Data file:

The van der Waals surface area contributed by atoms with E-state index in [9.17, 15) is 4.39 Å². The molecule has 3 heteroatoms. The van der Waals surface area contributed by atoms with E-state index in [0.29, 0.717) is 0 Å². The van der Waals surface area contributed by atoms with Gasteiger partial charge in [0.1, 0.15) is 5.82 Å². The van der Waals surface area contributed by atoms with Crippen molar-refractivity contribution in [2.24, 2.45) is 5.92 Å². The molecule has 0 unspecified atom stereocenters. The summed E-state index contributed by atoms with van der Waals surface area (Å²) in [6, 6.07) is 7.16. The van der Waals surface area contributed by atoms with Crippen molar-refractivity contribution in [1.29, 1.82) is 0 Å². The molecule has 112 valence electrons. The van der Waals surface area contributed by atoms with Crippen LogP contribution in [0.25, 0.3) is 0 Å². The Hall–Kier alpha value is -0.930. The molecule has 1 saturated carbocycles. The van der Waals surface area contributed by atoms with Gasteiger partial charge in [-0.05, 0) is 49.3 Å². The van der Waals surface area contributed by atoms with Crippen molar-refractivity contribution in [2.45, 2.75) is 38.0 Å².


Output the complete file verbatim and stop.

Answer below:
The van der Waals surface area contributed by atoms with E-state index in [9.17, 15) is 4.39 Å². The molecule has 3 heteroatoms. The van der Waals surface area contributed by atoms with E-state index in [0.29, 0.717) is 0 Å². The van der Waals surface area contributed by atoms with Gasteiger partial charge in [0.1, 0.15) is 5.82 Å². The van der Waals surface area contributed by atoms with Crippen molar-refractivity contribution in [2.24, 2.45) is 5.92 Å². The molecule has 0 unspecified atom stereocenters. The summed E-state index contributed by atoms with van der Waals surface area (Å²) in [6, 6.07) is 7.16. The van der Waals surface area contributed by atoms with Crippen molar-refractivity contribution in [1.29, 1.82) is 0 Å². The molecule has 112 valence electrons. The van der Waals surface area contributed by atoms with Crippen LogP contribution in [0.25, 0.3) is 0 Å². The Hall–Kier alpha value is -0.930. The molecule has 1 saturated carbocycles. The van der Waals surface area contributed by atoms with Gasteiger partial charge in [-0.05, 0) is 49.3 Å². The van der Waals surface area contributed by atoms with Crippen molar-refractivity contribution in [2.45, 2.75) is 38.0 Å².